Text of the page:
Conservation Status
Vermont S5
Global G5

North American Range
Eastern half of the United States east of the Rocky Mountains from southern Canada to central Texas and the Gulf Coast.

Similar in marking, habitat preference and behavior, the Eastern Comma can be difficult to differentiate from other Polygonia. This large, frenetic butterfly does, however, have some distinguishing characteristics that allow it to stand out. In the past, the Eastern Comma was referred to as the Hop Merchant by local Hops farmers who used the silver and gold marking of their pupa to predict how well their crops would sell; the more gold markings, the more lucrative the season was expected to be. Males tend to be incredibly aggressive when patrolling for females and are reported to attempt to chase away birds as well as other insects. Older caterpillars form daytime shelters by pulling leaves around themselves and securing it with silk. Adults overwinter and are some of the first worn butterflies seen in spring.


Usually smaller than the Question Mark with short hindwing projections. Forewing above is brownish-orange with dark spots; one dark spot at center of bottom edge. Hindwing above has two patterns: summer form is mostly black, winter form is orange with black spots; both have a dark border containing pale spots. Underside is brown; hindwing with a central silver or white comma which is swollen at both ends.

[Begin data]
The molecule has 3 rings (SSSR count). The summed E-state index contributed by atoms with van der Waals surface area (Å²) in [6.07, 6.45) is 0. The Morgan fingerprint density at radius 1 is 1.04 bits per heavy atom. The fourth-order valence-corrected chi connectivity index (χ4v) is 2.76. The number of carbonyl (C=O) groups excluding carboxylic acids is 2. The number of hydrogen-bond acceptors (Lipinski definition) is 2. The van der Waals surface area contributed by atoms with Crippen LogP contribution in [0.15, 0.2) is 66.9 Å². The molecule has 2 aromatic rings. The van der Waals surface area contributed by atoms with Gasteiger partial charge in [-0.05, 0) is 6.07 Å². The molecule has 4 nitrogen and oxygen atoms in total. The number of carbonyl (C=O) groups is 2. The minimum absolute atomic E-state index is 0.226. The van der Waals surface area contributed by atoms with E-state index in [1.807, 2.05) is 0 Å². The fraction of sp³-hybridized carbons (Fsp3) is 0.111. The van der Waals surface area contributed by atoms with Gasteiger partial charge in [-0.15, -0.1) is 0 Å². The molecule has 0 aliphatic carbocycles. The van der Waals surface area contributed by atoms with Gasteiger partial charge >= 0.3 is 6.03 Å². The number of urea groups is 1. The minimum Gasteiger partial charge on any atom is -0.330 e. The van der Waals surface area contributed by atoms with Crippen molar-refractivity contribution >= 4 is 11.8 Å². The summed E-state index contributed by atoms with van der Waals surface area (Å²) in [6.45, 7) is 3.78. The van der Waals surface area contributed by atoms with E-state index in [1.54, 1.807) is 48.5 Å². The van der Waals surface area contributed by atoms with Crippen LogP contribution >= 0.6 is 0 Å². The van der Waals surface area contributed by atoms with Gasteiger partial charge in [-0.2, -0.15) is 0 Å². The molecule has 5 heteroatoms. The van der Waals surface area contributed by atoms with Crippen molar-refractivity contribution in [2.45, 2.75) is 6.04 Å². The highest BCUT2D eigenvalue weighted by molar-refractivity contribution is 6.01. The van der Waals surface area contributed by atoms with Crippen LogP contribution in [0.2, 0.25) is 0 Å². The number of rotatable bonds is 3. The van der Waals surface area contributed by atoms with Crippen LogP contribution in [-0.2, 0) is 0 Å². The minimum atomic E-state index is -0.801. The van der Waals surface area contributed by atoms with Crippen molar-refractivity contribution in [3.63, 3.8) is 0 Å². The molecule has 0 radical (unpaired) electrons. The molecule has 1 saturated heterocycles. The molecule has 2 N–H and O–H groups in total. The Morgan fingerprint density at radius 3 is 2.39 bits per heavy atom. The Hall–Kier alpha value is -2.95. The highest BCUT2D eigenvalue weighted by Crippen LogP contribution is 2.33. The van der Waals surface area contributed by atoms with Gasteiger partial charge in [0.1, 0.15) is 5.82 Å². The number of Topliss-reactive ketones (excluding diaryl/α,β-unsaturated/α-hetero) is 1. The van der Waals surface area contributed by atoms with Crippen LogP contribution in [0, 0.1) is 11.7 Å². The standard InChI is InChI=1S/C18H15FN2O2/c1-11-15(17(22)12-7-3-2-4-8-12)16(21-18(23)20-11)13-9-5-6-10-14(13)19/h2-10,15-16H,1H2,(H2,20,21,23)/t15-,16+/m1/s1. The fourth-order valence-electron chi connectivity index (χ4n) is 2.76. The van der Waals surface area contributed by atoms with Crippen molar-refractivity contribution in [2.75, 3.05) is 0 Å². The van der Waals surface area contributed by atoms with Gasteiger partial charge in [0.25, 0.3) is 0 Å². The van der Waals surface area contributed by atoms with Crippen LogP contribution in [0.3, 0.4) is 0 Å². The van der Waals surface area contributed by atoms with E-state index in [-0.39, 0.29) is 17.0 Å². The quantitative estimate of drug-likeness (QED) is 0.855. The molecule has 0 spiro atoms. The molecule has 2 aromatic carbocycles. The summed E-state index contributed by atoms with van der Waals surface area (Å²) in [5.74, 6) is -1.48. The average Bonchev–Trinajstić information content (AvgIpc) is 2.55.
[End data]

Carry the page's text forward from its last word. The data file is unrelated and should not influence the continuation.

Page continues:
Found early in the spring and one of the last butterflies seen in the fall. Overwintered adults fly and lay eggs in the spring until the end of April. The summer form emerges and flies from May through September, laying eggs that develop into the winter form. These adults appear in September or October and soon seek shelter in which to overwinter. They are found in greatest abundance from the end of June through the end of July. Extreme dates: 31 March 2005 in Grand Isle (D. Hoag) and 22 October 2007 in Dummerston (K. Hemeon).

Distribution and Habitat

Found throughout Vermont during VBS. Unlike the Question Mark, they prefer woods and open areas near water but will utilize disturbed habitats, especially during migration. Host plants include all members of the elm and nettle families including American Elm (Ulmus americana), Hops (Humulus), nettle (Urtica), and Wood Nettle (Laportea canadensis). Adults rarely visit flowers, instead preferring rotting fruit and tree sap.easterncommaeasterncommachart-2

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